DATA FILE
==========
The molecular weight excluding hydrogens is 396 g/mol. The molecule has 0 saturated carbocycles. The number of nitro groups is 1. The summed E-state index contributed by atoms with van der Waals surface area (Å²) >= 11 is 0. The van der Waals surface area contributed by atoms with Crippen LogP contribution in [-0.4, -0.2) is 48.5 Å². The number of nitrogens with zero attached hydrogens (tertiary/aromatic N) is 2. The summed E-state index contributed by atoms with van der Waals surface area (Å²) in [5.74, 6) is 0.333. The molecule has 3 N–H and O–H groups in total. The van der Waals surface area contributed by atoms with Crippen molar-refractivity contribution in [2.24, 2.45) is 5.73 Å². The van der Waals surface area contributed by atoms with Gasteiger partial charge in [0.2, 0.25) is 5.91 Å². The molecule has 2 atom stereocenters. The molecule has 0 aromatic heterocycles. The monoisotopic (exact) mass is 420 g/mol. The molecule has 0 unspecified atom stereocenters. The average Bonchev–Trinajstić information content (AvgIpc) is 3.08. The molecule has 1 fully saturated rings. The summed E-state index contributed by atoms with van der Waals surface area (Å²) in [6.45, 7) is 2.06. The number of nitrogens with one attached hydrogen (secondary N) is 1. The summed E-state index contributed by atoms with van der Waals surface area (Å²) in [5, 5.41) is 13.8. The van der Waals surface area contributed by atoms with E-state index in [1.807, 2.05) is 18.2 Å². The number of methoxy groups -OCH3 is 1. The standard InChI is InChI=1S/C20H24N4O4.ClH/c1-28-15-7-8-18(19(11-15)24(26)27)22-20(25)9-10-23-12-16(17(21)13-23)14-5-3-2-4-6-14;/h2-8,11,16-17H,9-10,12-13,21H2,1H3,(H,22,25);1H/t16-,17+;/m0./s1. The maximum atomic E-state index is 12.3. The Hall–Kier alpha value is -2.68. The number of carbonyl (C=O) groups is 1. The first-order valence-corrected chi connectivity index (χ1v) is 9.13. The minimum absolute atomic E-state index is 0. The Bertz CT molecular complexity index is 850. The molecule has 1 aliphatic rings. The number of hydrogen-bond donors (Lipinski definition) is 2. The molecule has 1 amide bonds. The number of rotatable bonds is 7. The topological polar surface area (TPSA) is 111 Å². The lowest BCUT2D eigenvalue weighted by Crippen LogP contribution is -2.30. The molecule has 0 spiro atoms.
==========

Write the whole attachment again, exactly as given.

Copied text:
The molecular weight excluding hydrogens is 396 g/mol. The molecule has 0 saturated carbocycles. The number of nitro groups is 1. The summed E-state index contributed by atoms with van der Waals surface area (Å²) >= 11 is 0. The van der Waals surface area contributed by atoms with Crippen LogP contribution in [-0.4, -0.2) is 48.5 Å². The number of nitrogens with zero attached hydrogens (tertiary/aromatic N) is 2. The summed E-state index contributed by atoms with van der Waals surface area (Å²) in [5.74, 6) is 0.333. The molecule has 3 N–H and O–H groups in total. The van der Waals surface area contributed by atoms with Crippen molar-refractivity contribution in [2.24, 2.45) is 5.73 Å². The van der Waals surface area contributed by atoms with Gasteiger partial charge in [0.2, 0.25) is 5.91 Å². The molecule has 2 atom stereocenters. The molecule has 0 aromatic heterocycles. The monoisotopic (exact) mass is 420 g/mol. The molecule has 0 unspecified atom stereocenters. The average Bonchev–Trinajstić information content (AvgIpc) is 3.08. The molecule has 1 fully saturated rings. The summed E-state index contributed by atoms with van der Waals surface area (Å²) in [6.45, 7) is 2.06. The number of nitrogens with one attached hydrogen (secondary N) is 1. The summed E-state index contributed by atoms with van der Waals surface area (Å²) in [5, 5.41) is 13.8. The van der Waals surface area contributed by atoms with E-state index in [1.807, 2.05) is 18.2 Å². The number of methoxy groups -OCH3 is 1. The standard InChI is InChI=1S/C20H24N4O4.ClH/c1-28-15-7-8-18(19(11-15)24(26)27)22-20(25)9-10-23-12-16(17(21)13-23)14-5-3-2-4-6-14;/h2-8,11,16-17H,9-10,12-13,21H2,1H3,(H,22,25);1H/t16-,17+;/m0./s1. The maximum atomic E-state index is 12.3. The Hall–Kier alpha value is -2.68. The number of carbonyl (C=O) groups is 1. The first-order valence-corrected chi connectivity index (χ1v) is 9.13. The minimum absolute atomic E-state index is 0. The Bertz CT molecular complexity index is 850. The molecule has 1 aliphatic rings. The number of hydrogen-bond donors (Lipinski definition) is 2. The molecule has 1 amide bonds. The number of rotatable bonds is 7. The topological polar surface area (TPSA) is 111 Å². The lowest BCUT2D eigenvalue weighted by Crippen LogP contribution is -2.30. The molecule has 0 spiro atoms.